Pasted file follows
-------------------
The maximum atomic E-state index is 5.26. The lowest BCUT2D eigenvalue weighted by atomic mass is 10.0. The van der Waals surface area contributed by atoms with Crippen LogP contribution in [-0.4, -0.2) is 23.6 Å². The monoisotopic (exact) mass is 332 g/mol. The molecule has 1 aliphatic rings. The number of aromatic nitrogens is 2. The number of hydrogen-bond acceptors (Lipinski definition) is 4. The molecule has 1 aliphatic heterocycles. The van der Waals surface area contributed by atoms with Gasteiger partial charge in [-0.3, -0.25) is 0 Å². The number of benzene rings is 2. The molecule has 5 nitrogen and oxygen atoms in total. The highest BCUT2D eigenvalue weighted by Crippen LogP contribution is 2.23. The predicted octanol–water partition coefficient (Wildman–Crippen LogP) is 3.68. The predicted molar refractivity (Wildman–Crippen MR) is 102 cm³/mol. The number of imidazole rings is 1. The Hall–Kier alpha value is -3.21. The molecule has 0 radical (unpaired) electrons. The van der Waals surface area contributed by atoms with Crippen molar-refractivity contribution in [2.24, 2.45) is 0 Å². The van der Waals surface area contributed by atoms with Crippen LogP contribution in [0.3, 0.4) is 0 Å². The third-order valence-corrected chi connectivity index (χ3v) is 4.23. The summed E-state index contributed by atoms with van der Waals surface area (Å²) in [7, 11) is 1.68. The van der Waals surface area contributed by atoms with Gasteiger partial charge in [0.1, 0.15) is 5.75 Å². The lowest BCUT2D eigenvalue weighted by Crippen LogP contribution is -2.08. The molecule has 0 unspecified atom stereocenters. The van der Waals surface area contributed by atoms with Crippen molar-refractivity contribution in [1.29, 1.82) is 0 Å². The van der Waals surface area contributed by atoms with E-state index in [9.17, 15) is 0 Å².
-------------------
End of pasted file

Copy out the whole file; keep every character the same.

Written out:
The maximum atomic E-state index is 5.26. The lowest BCUT2D eigenvalue weighted by atomic mass is 10.0. The van der Waals surface area contributed by atoms with Crippen LogP contribution in [-0.4, -0.2) is 23.6 Å². The monoisotopic (exact) mass is 332 g/mol. The molecule has 1 aliphatic rings. The number of aromatic nitrogens is 2. The number of hydrogen-bond acceptors (Lipinski definition) is 4. The molecule has 1 aliphatic heterocycles. The van der Waals surface area contributed by atoms with Gasteiger partial charge in [-0.3, -0.25) is 0 Å². The number of benzene rings is 2. The molecule has 5 nitrogen and oxygen atoms in total. The highest BCUT2D eigenvalue weighted by Crippen LogP contribution is 2.23. The predicted octanol–water partition coefficient (Wildman–Crippen LogP) is 3.68. The predicted molar refractivity (Wildman–Crippen MR) is 102 cm³/mol. The number of imidazole rings is 1. The Hall–Kier alpha value is -3.21. The molecule has 0 radical (unpaired) electrons. The van der Waals surface area contributed by atoms with Crippen molar-refractivity contribution in [2.24, 2.45) is 0 Å². The van der Waals surface area contributed by atoms with Crippen LogP contribution in [0.3, 0.4) is 0 Å². The third-order valence-corrected chi connectivity index (χ3v) is 4.23. The summed E-state index contributed by atoms with van der Waals surface area (Å²) in [7, 11) is 1.68. The van der Waals surface area contributed by atoms with Gasteiger partial charge in [0.1, 0.15) is 5.75 Å². The lowest BCUT2D eigenvalue weighted by Crippen LogP contribution is -2.08. The molecule has 0 unspecified atom stereocenters. The van der Waals surface area contributed by atoms with Crippen molar-refractivity contribution in [1.29, 1.82) is 0 Å². The van der Waals surface area contributed by atoms with E-state index in [9.17, 15) is 0 Å².